I’ve been playing close attention to the economic crisis that plagues our country. These are difficult times for millions of Americans. As I watched the early morning news today, I saw that the latest employment report revealed that employers shed more than 240,000 jobs in October. Since the beginning of 2008, over 1.8 million jobs have vanished.

Watching the news from inside a federal prison is troubling. On the one hand, as a prisoner I know that administrators will provide me with food, clothing and shelter. Prisons are somewhat communistic in this twisted way. Nevertheless, I struggle with the news that tens of millions of families are about to begin the holiday season without any resources.

Further, I’ve had to watch the deteriorating value of my own assets. Since my imprisonment the stock market has taken a horrible tumble. Prior to self-surrendering, I made necessary arrangements with my financial advisor, which included giving him total discretion over my portfolio. We strategically purchased many stocks, including General Electric, Goldman Sachs and the now bankrupt Lehman Bros. Our strategy was to sell these stocks into any rally. Therefore, upon arriving at Taft, I wasn’t worried when I saw these positions fluctuating anywhere between 20, 30 and 50%. I presumed we’d already sold them, along with a host of my other positions. Unfortunately, I found out many months into my confinement that Merrill Lynch had frozen my assets due to my felony conviction. They did not send me a letter explaining their position. I only found out when my good friend and advisor took the day off to come and visit me. I was shocked, disappointed and disturbed. We now know the damage to the equity market had already begun. Lehman Bros. went bankrupt and Goldman Sachs and General Electric were nearly cut in half. My portfolio remains frozen to this day as I attempt to work within stringent prison rules to try and facilitate a transfer to another brokerage firm.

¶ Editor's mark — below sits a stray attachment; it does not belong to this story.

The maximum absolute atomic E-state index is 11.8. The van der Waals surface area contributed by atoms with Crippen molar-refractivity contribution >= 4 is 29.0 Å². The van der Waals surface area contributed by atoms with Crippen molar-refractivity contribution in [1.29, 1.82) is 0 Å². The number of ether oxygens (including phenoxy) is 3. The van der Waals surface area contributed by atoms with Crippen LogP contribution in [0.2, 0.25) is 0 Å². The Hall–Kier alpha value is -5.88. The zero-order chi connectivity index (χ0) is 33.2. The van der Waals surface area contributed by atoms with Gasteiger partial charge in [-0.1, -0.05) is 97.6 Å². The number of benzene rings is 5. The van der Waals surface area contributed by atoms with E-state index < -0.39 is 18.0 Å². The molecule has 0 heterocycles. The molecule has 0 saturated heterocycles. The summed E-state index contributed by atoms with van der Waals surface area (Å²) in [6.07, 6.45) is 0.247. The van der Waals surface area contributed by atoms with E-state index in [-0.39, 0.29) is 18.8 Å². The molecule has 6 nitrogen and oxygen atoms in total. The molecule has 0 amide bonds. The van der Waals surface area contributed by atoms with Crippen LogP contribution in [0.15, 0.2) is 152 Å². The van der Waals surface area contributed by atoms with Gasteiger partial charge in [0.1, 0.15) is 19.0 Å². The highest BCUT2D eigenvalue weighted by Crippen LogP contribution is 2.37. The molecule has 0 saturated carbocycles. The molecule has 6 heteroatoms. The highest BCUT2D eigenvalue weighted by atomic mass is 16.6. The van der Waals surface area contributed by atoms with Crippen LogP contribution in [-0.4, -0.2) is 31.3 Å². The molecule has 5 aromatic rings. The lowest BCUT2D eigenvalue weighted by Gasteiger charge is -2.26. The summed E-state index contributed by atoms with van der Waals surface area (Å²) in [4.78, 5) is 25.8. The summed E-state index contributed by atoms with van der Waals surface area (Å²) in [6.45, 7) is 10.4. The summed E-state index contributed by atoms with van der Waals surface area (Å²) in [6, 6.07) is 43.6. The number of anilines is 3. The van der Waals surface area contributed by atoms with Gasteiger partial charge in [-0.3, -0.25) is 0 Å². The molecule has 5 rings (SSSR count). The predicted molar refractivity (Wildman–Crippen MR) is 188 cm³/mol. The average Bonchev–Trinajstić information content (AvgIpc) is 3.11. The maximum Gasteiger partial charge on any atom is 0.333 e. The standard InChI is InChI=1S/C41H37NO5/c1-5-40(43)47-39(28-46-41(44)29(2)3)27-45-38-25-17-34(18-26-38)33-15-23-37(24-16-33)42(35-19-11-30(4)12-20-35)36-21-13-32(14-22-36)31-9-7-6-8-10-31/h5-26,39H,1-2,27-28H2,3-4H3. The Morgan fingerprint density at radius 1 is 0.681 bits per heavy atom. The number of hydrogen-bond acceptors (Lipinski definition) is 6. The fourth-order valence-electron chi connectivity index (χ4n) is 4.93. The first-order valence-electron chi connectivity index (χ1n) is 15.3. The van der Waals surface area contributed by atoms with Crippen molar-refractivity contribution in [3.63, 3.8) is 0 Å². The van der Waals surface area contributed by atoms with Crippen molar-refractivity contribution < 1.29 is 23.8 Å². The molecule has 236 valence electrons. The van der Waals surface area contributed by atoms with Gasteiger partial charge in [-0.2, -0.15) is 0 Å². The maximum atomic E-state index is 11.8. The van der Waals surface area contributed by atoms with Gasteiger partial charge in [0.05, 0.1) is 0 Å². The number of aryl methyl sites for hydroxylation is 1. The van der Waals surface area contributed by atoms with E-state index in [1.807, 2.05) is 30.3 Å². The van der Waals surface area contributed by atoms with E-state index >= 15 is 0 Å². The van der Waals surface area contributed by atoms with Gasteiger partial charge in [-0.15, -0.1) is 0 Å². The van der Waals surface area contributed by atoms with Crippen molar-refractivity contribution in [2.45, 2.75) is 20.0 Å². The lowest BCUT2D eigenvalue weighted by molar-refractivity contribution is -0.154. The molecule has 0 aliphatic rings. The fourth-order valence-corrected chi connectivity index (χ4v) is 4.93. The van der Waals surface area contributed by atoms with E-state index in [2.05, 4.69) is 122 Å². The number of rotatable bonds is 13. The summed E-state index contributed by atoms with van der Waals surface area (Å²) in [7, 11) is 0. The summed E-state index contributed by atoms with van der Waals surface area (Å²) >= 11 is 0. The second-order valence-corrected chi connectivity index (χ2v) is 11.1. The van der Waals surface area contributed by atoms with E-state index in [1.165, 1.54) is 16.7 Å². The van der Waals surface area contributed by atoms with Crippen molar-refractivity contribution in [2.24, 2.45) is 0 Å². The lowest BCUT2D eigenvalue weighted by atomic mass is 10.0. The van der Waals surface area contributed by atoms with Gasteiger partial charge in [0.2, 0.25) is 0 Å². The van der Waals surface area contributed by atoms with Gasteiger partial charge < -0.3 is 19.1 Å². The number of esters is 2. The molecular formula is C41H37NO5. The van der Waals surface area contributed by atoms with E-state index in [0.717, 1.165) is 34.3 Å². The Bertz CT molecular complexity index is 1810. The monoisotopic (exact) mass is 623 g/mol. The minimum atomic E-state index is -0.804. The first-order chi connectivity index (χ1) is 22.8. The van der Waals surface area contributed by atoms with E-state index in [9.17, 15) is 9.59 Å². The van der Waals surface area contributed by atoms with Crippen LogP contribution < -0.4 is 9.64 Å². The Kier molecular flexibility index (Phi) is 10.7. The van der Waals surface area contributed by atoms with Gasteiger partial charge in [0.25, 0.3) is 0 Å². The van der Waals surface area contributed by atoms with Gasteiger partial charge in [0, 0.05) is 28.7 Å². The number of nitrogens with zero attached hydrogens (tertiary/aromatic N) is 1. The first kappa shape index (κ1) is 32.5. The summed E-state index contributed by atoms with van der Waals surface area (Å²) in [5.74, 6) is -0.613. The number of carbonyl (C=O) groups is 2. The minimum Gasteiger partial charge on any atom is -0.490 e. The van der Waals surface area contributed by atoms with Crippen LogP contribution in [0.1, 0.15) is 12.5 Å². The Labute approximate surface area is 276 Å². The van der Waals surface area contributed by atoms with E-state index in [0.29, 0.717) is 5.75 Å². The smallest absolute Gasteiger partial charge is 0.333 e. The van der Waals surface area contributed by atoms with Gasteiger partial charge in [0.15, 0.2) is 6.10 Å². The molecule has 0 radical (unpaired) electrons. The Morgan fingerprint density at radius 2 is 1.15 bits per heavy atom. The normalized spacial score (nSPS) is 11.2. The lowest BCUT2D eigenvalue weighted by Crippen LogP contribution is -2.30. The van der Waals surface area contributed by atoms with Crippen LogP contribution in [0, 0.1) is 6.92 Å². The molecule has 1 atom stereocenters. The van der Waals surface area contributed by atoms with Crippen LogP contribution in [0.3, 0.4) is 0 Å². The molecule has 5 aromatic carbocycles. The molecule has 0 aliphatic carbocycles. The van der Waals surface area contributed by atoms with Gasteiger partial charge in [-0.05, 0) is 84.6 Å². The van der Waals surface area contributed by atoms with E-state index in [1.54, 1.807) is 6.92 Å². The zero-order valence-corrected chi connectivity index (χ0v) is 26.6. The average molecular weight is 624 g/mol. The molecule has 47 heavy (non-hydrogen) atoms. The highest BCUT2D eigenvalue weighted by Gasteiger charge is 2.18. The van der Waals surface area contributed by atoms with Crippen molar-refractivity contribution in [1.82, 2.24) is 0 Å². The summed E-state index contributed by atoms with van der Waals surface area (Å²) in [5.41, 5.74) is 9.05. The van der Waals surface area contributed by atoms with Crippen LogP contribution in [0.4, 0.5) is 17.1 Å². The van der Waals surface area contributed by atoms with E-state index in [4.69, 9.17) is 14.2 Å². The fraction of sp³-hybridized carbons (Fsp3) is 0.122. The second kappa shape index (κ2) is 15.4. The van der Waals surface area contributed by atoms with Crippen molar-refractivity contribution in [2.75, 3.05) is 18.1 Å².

My real estate holdings have also taken a hit. I entered prison with confidence and felt I was well positioned to weather the storm. Instead, I received demands for cash calls in order to keep current with debt-to-equity ratios on my investments. I’ve watched my vacancy rates rise and equity drop to lower levels.

These set backs obviously complicate the prison experience. I wish that I had known more about the impotence that prison brings. I have not been able to monitor the status of any affairs in real time, much less act as necessary to lessen the bleeding. Had I known about the limitations that come with confinement, I would have taken more precautions to hedge against the down slide.

Ironically, as I watch the financial meltdown, I think more about others than my own problems because I know that this crisis will result in legal problems for tens of thousands who do not think of themselves as criminals. Many will commit crimes such as bankruptcy fraud, mortgage fraud and securities fraud without even understanding the implications.

I hope to help others avoid the struggles that have become part of my life because I am convinced that many more will feel the pain.

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